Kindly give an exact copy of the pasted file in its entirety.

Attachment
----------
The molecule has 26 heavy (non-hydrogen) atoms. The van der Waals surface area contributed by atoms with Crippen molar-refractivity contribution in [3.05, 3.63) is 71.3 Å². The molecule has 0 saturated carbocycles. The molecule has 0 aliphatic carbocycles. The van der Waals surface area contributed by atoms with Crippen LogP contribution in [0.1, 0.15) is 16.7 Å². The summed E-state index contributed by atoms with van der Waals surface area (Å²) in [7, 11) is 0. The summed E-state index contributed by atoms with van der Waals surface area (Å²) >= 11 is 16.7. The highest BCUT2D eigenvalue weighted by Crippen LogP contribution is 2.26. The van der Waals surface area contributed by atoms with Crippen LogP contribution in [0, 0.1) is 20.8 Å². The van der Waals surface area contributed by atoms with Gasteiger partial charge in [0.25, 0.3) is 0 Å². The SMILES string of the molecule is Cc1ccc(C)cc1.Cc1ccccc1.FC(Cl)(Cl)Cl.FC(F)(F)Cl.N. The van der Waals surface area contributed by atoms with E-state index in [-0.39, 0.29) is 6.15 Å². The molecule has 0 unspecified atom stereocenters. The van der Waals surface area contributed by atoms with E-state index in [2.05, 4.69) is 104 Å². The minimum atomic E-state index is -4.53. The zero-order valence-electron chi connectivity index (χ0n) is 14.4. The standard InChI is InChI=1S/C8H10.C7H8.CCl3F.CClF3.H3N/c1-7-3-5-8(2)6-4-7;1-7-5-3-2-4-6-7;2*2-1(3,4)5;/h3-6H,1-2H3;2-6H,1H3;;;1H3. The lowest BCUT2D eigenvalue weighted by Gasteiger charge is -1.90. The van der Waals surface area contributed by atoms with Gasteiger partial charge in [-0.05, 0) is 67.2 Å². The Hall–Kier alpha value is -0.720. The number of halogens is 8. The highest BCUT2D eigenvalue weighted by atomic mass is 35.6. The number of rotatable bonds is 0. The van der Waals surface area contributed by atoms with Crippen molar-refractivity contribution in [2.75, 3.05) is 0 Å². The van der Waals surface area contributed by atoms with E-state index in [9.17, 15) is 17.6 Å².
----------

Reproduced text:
The molecule has 26 heavy (non-hydrogen) atoms. The van der Waals surface area contributed by atoms with Crippen molar-refractivity contribution in [3.05, 3.63) is 71.3 Å². The molecule has 0 saturated carbocycles. The molecule has 0 aliphatic carbocycles. The van der Waals surface area contributed by atoms with Crippen LogP contribution in [0.1, 0.15) is 16.7 Å². The summed E-state index contributed by atoms with van der Waals surface area (Å²) in [7, 11) is 0. The summed E-state index contributed by atoms with van der Waals surface area (Å²) >= 11 is 16.7. The highest BCUT2D eigenvalue weighted by Crippen LogP contribution is 2.26. The van der Waals surface area contributed by atoms with Crippen LogP contribution in [0, 0.1) is 20.8 Å². The van der Waals surface area contributed by atoms with Gasteiger partial charge in [0.25, 0.3) is 0 Å². The SMILES string of the molecule is Cc1ccc(C)cc1.Cc1ccccc1.FC(Cl)(Cl)Cl.FC(F)(F)Cl.N. The van der Waals surface area contributed by atoms with E-state index in [-0.39, 0.29) is 6.15 Å². The molecule has 0 unspecified atom stereocenters. The van der Waals surface area contributed by atoms with E-state index in [2.05, 4.69) is 104 Å². The minimum atomic E-state index is -4.53. The zero-order valence-electron chi connectivity index (χ0n) is 14.4. The standard InChI is InChI=1S/C8H10.C7H8.CCl3F.CClF3.H3N/c1-7-3-5-8(2)6-4-7;1-7-5-3-2-4-6-7;2*2-1(3,4)5;/h3-6H,1-2H3;2-6H,1H3;;;1H3. The lowest BCUT2D eigenvalue weighted by Gasteiger charge is -1.90. The van der Waals surface area contributed by atoms with Gasteiger partial charge in [-0.05, 0) is 67.2 Å². The Hall–Kier alpha value is -0.720. The number of halogens is 8. The highest BCUT2D eigenvalue weighted by atomic mass is 35.6. The number of rotatable bonds is 0. The van der Waals surface area contributed by atoms with Crippen molar-refractivity contribution in [2.75, 3.05) is 0 Å². The van der Waals surface area contributed by atoms with E-state index in [9.17, 15) is 17.6 Å².